CIPD Criminal liability for failing to register redundancies sends warning to employers @cipdlondon @cmi_managers #HR #Law

CIPDDo prosecutions of Sports Direct and City Link directors herald a tougher approach? HR experts advising executive teams on restructuring, site closures, and reductions in staff, will be all too familiar with implementing the obligatory collective consultation processes. Section 188 of the Trade Union and Labour Relations (Consolidation) Act 1992 requires employers to consult collectively with employees at risk of redundancy, for a minimum of 30 days before the first dismissal takes effect where redundancies in excess of 20 employees are proposed within a 90-day period, or 45 days where 100 or more employees are affected.

The typical employment tribunal remedy for failing to follow the consultation requirements is a protective award of up to 90 days’ actual pay (as opposed to the statutory week’s pay used to calculate basic awards) per employee.

The regulations also require employers to notify any unions involved before commencing consultation (commonly described as the s.188 notice) and the Secretary of State via a form called HR1, again within the required time scales.

Those who work across borders, particularly in countries such as France, will know that some breaches of employment law can carry criminal sanctions. This is seldom a concern in the UK (although there are some exceptions, such as immigration and employment checks, and health and safety obligations).

Indeed, many employers would have regarded the filing of an HR1 form as just necessary red tape. It comes as a surprise, therefore, that the Insolvency Service has decided to take criminal proceedings against Sports Direct chief executive David Forsey, and also apparently three former directors of City Link.

The criminal charges concern not the failure to consult but the failure to file the form HR1. Section 193 requires the HR1 form to be filed against the same timescales as for collective consultation, and often the notifications to the trade union/employees representatives and Secretary of State go hand in hand, forming part of the planning process.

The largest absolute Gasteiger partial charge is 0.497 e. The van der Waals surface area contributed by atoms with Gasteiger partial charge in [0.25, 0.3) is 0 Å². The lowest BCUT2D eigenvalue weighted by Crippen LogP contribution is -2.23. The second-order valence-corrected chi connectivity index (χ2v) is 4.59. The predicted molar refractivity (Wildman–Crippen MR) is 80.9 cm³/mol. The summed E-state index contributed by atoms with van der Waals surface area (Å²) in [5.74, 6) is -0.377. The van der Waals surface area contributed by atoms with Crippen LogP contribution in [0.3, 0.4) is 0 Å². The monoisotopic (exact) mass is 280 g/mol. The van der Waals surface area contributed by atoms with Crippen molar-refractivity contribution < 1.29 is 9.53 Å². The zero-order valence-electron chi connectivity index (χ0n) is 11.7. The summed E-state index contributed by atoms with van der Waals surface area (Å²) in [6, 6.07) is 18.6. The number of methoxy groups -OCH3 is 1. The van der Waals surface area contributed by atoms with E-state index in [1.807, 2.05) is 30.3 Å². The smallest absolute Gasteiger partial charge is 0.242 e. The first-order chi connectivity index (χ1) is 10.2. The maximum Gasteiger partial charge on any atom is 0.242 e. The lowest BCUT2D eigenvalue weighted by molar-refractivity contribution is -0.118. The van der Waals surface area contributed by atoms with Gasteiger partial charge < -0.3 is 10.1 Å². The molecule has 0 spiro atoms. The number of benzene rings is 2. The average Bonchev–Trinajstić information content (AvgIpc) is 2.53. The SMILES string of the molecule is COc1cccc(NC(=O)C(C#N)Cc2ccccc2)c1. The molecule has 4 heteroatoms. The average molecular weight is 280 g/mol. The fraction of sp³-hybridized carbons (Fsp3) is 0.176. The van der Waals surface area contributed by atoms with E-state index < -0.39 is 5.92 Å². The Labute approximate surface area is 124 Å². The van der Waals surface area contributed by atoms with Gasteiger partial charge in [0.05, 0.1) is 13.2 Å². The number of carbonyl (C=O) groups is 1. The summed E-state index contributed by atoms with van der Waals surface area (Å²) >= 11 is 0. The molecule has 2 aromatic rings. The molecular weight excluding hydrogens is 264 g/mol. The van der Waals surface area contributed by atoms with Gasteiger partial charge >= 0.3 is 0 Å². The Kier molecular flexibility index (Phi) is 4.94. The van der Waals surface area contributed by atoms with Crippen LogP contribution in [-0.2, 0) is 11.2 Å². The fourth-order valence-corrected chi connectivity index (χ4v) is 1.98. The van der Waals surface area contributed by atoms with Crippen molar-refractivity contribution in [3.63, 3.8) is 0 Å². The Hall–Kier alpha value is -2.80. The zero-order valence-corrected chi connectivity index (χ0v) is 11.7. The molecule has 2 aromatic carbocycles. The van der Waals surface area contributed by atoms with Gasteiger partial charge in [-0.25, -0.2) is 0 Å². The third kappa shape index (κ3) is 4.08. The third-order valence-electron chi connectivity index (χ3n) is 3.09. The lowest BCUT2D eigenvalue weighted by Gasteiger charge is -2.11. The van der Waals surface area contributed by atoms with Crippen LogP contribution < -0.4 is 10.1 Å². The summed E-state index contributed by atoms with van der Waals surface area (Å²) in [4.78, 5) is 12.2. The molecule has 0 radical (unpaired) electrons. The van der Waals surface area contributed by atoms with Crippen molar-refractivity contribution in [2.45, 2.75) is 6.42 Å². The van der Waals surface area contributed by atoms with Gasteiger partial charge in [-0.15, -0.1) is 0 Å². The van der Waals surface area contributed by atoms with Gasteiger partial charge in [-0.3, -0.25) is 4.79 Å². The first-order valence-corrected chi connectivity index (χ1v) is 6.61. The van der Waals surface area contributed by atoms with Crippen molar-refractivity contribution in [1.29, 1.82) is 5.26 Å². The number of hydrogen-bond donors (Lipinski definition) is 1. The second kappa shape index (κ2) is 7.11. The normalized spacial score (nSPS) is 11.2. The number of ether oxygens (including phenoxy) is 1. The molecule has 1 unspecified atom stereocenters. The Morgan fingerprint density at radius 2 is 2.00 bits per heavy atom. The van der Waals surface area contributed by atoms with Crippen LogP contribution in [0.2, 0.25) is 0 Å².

But the penalty for failure of the latter, historically, has not been used. The sting in the tail is contained in s.194 of the regulations, which provides that where an employer fails to give the notice, the organisation commits an offence that, on conviction, can result in a fine which (since 12 March 2015) is uncapped.

Perhaps even more surprising, s.194 (3) says that an offence under this section if “committed with the consent or connivance of, or…attributable to neglect on the part of, any director, manager, secretary or other similar officer” can result in an individual being charged and made personally liable.

There is a defence available, if an organisation or individual can show it was not reasonably practicable to file an HR1 form because of “special circumstances”.

However the same defence applies to a failure to consult collectively and case law has shown it is difficult to succeed with such an argument, and courts have rejected the suggestion that it should apply as a matter of course where a company is in administration.

The Insolvency Service’s actions must be seen in context. While it is not likely to be a common approach in future, it is a warning.

The USC fashion chain and the Sports Direct group have been under scrutiny. It is also important to bear in mind that it is common for redundancy and notice payments to staff (and other elements of pay) to be picked up by the state’s insolvency fund if the employer in administration has insufficient funds.

In March, in addition to increasing the standard level of fines, the Insolvency Service asked for evidence about how directors and insolvency practitioners were complying with their consultation obligations.

The call for evidence closed in June 2015 and we have yet to hear what conclusions have been arrived at as a result of that feedback. The foreword to that consultation makes clear that “notifying the Secretary of State helps to mitigate the effects of redundancies where they occur by ensuring that government agencies that support employees facing redundancy are able to give timely and effective advice and training which can help individuals return to employment and reduce stress and uncertainty”.

These prosecutions may signal a change in direction and a more proactive approach by the Secretary of State.

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